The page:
Onward Together, the political organization started by former Secretary of State Hillary Clinton, made 26 donations to Democratic candidates running for the U.S. House of Representatives and Secretary of State, as well as congressional PACs, according to a review of the organization’s most recent campaign finance filing. The donations, each worth $5,000 – the maximum amount permissible by federal law, totaled $130,000.
Here is the list:
- Nelson Araujo (Nevada Secretary of State)
- Jocelyn Benson (Michigan Secretary of State)
- Sean Casten (IL-06)
- Kathleen Clyde (Ohio Secretary of State)
- TJ Cox (CA-21)
- Jason Crow (CO-06)
- Deidre DeJear (Iowa Secretary of State)
- Deb Haaland (NM-01)
- Josh Harder (CA-10)
- Katie Hill (CA-25)
- Steven Horsford (NV-04)
- Mike Levin (CA-49)
- Lucy McBath (GA-06)
- Gina Ortiz Jones (TX-23)
- Katie Porter (CA-45)
- Aftab Pureval (OH-01)
- Harley Rouda (CA-48)
- Talley Sargent (WV-02)
- Mary Gay Scanlon (PA-05)
- Lauren Underwood (IL-14)
- Scott Wallace (PA-01)
- Susan Wild (PA-07)
- Jennifer Wexton (VA-10)
- ASPIRE (Congressional Asian Pacific American Caucus)
- Bold PAC (Congressional Hispanic Caucus)
- Congressional Black Caucus PAC
How the donations break down by numbers:
House of Representatives – 19
Secretary of State – 4
Congressional PACs – 3
The story was first reported by CNN.
Heidi Heitkamp caught a lucky break.
The incumbent Democrat running for re-election in the solidly Republican state of North Dakota has been considered a top pickup opportunity for Senate Republicans in a state Donald Trump won by 36 points in 2016.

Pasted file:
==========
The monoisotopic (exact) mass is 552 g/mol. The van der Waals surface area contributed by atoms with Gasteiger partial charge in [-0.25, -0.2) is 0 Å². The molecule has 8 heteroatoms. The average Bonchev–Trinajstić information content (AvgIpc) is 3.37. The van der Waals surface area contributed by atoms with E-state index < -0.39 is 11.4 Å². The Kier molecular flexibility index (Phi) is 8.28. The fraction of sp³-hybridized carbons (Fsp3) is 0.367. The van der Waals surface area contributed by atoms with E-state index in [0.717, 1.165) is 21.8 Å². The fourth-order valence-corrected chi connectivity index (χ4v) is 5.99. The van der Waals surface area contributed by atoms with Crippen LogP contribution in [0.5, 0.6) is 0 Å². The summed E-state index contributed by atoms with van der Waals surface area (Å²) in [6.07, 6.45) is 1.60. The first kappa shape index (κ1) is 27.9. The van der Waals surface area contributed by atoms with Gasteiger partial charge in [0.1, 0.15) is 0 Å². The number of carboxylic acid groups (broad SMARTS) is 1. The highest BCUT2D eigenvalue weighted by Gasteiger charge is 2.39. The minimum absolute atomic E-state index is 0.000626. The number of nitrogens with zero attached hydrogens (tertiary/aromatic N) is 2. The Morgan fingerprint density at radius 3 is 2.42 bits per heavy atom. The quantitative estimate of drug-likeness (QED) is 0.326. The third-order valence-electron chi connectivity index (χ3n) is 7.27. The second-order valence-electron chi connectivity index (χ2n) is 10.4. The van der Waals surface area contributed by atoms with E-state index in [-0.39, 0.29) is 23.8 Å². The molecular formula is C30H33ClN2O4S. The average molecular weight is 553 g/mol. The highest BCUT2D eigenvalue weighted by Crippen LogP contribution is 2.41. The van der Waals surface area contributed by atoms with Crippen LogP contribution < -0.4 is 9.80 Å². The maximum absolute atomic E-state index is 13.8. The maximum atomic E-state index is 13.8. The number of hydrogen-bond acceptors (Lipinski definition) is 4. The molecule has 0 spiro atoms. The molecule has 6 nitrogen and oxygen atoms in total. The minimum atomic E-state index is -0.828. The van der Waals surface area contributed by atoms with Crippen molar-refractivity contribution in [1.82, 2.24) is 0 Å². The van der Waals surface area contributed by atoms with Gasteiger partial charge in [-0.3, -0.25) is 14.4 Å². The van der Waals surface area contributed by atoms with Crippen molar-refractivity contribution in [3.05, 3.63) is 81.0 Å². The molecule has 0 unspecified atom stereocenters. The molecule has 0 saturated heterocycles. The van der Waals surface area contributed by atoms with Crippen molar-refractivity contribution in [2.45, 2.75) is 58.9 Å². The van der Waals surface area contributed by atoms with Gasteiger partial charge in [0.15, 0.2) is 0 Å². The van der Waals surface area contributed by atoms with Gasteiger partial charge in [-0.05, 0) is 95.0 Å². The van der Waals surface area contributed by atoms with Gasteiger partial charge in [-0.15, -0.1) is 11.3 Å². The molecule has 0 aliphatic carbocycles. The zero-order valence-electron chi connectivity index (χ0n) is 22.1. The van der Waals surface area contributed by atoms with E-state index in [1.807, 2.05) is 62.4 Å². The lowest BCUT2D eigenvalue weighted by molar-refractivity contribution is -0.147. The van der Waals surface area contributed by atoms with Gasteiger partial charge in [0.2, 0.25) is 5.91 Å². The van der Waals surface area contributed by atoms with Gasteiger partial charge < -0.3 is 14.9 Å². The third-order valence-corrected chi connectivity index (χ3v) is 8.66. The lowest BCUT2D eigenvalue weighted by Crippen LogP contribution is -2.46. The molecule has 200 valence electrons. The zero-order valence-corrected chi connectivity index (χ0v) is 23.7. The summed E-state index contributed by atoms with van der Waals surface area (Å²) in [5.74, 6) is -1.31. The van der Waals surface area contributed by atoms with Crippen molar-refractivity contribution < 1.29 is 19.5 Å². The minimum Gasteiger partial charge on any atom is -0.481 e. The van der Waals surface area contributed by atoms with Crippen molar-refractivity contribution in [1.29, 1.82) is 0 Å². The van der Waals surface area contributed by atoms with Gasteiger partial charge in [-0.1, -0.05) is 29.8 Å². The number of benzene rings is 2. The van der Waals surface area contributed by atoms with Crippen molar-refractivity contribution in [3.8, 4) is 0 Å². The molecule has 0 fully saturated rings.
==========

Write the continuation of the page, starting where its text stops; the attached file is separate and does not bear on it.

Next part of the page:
With all these underlying dynamics working against Heitkamp, her challenger Rep. Kevin Cramer, the state’s at-large member of the House of Representatives, failed to secure the endorsement of Americans for Prosperity, the political and policy arm of the conservative Koch network which has been a major player in Republican politics for more than a decade.
According to CNN’s Rebecca Berg, reporting from the Koch network’s meeting in Colorado Springs:
Top officials at Americans For Prosperity, the political and policy arm of the Koch network, said the group is not currently supporting Cramer because he is not leading on central policy priorities for the Koch network.
“If this were 2016, we likely would have gone ahead and endorsed” Cramer, said AFP President Tim Phillips. “But we’re raising the bar.”
The move to withhold support for Cramer comes as part of a wider rethinking of the network’s support for Republican candidates. Charles Koch expressed regret for his namesake network’s support for past candidates that didn’t necessarily adhere to the conservative and libertarian principles he espouses. The Koch network is also not happy about the administration’s trade wars and the divisiveness of the White House. Because of this, the network is openly considering working with and supporting Democrats. The network launched a digital ad campaign earlier this year praising Heitkamp’s support for rolling back bank regulations.
President Trump responded to the latest developments via Twitter:
As NBC’s Carrie Dann pointed out on the Meet the Press: The Lid podcast earlier this week, this does not automatically mean they are going to start bankrolling Democrats, nor will Democrats start embracing them. For all the Kochs’ past disagreements with Donald Trump and the Republican Party, they are presumably happy about the Trump administration’s tax cuts and judicial nominees, something which no Democrat would ever tout. However, the fact that they are willing to sit out a key race that could potentially determine control of an evenly divided Senate is good news for Heitkamp.
The most recent poll of the race from last June gave Cramer a four-point lead over Heitkamp, within the poll’s margin of error. Most observers consider the race a toss-up.
The most significant scoop in the past few days broke on CNN on Thursday night: according to sources, Michael Cohen is alleging that then-candidate Donald Trump knew in advance about the June 2016 meeting at Trump Tower in which Russians were offering damaging information about Democratic presidential candidate Hillary Clinton, authorized the meeting, and Cohen is willing to tell this to Special Counsel Robert Mueller.